Oh, sure, slang is another area where the two languages have diverged quite a bit. And if you tell an American that you have left a torch in the attic, she could get rather agitated :) But general purpose help files shouldn't be too bad, although if you find anything ambiguous, unclear or grating, please post it here so that we could sort it out and make it Atlantic-neutral. Pacific-neutral too, of course! Ahasuerus 00:40, 6 Apr 2007 (CDT)

Multiple, Strange Published Dates

My Permabook edition of "The Third Galaxy Reader" contains 3 dates and I'm confused as to which one to use. The first is the Doubleday edition date, so obviously that one is out. The second is listed as "Permabook edition published July, 1960", and directly underneath it it has "1st printing.....May, 1960". Should I use the printed date, or the published date, which was 2 months after the printing? CoachPaul 09:29, 5 Apr 2007 (CDT)

This isn't covered in Template:PublicationFields:Year so whatever the answer, we need to update that. Without more information I'd use the earlier of the two dates. However, I'd like to know if someone who knows the ins and outs of the publishing industry can explain why a book might have been annotated that way. If nobody here knows, there are editors with blogs who might be able to answer the question. Mike Christie (talk) 09:35, 5 Apr 2007 (CDT)
This practice is peculiar to Permabooks: they list both the printing date(s) and the original publication date. The publication date is when the books actually went on sale, so that's probably the one we want to use. The printing date (obviously) is always earlier than the publication date. (Scott Latham 10:34, 5 Apr 2007 (CDT))
This was also done by Pennant and Pocket books. My edits have used the printing date and put the publication date in the notes. Since this field is for the printing date i would think it best to be consistent. The book may or maynot have been on sale on the publication date.Kraang 21:58, 7 Apr 2007 (CDT)
Thanks, I think that is what I used, but I'll check and change it if I didn't.CoachPaul 12:15, 5 Apr 2007 (CDT)
This Permabook quirk may well be worth documenting in the affected Notes field(s) as well as in the Help file so that future editors/verifiers could tell how to deal with this situation. Ahasuerus 15:30, 5 Apr 2007 (CDT)
Rather than adding yet another specific-case note to the help pages how about "If you see something that looks strange in a publication then please document exactly what's shown and where in the ISFDB notes field for this publication. Likewise, if you see an error or misspelling in something like a story title or author name then please also add a comment in the notes fields so that others looking at the ISFDB record will know it's an error in the publication itself and not a data entry error." Marc Kupper (talk) 00:32, 9 Apr 2007 (CDT)

What to do with foreign magazines (etc.)?

I can understand or at least put up with the eventualist aim to include all "foreign language translations of speculative fiction works originally published in English". But ISFDB:Policy#Rules of Acquisition point 2 continues, "Support for ... collections and omnibuses that have no direct analogs in English, etc) may need to be enhanced" and I'm afraid the time has come at least to remove the qualification. I've run across a publication of Polish SF magazine Fantastyka from 2001 (to make things worse, a stray one with no corresponding title, not mentioning several typos in the Polish) containing three translated stories: UKLG's Birthday of the World and Robert J. Sawyer's Just Like Old Times (I have no idea about the third one, the Polish title seems to mean "Touch of Silk"). The Polish titles now appear in their authors' bibliographies as independent stories. Of course, they could at least be made variants of the originals, but that is just a tiny bit less frustrating: why should just these three clutter the top-level view, when obviously it's impossible (and useless for the ordinary Anglophone users of ISFDB) to list in this way every translation of every title? But is there any better solution at this time?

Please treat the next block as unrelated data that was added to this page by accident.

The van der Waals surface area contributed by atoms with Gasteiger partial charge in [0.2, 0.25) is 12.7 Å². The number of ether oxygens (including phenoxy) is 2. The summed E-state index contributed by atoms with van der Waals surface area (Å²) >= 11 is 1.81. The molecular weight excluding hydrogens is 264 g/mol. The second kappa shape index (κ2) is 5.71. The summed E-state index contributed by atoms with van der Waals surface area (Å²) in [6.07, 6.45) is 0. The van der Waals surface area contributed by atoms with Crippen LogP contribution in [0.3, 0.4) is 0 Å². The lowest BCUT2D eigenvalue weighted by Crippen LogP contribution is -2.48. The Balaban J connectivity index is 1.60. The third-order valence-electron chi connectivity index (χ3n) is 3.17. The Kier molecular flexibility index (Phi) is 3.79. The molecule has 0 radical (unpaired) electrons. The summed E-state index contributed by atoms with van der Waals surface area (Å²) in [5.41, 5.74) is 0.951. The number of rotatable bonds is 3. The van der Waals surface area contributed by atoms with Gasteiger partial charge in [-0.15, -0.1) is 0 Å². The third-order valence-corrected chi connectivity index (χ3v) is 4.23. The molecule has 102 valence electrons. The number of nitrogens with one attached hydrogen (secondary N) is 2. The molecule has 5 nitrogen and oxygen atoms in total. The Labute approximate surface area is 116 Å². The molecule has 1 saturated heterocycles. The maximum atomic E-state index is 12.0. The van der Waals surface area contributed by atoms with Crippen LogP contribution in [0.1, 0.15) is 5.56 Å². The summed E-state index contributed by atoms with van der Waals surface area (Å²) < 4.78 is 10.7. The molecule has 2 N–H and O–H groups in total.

Somewhat similar problem with German translations of David_Drake's Lord of the Islands saga (and much else, probably) where each title is split into two volumes. So far I've solved it by treating German books as a publication of the appropriate English one (which thus has two different German publications [or would, if all German books were in the ISFDB, which is currently the case just of the opening volume, fortunately]) and adding a Note to them explaining the situation.

Which reminds me, this practice of splitting books for paperback is becoming more frequent even in US/UK publishing as books get bloated (say, UK pb of A Storm of Swords and OTOH US of Night's Dawn Trilogy); having some software support for treating this would be nice. Frex Robert_Silverberg's Legends anthology series is currently in a terrible mess (and I see that with Peter_F._Hamilton the one-volume UK originals are treated as "O/2N"; this really doesn't seem sensible to me...) --JVjr 18:53, 5 Apr 2007 (CDT)

Note: User:WimLewis submitted MakeVariant of the Sawyer story. I've put it on Hold, as I think that with current state of the system it is better to merge it to the original (the Polish title is mis-spelled anyway) and list the translated title just in the Notes to the magazine publication (which also seems to be the practice at HNSCNCFCTN1982 etc.); however, it will take me some time to research. (I also noticed that Sawyer has as a variant a French translation of his story without any publication, but will leave that for now.) --JVjr 10:45, 11 Apr 2007 (CDT)

The Enigmas of Brian W. Aldiss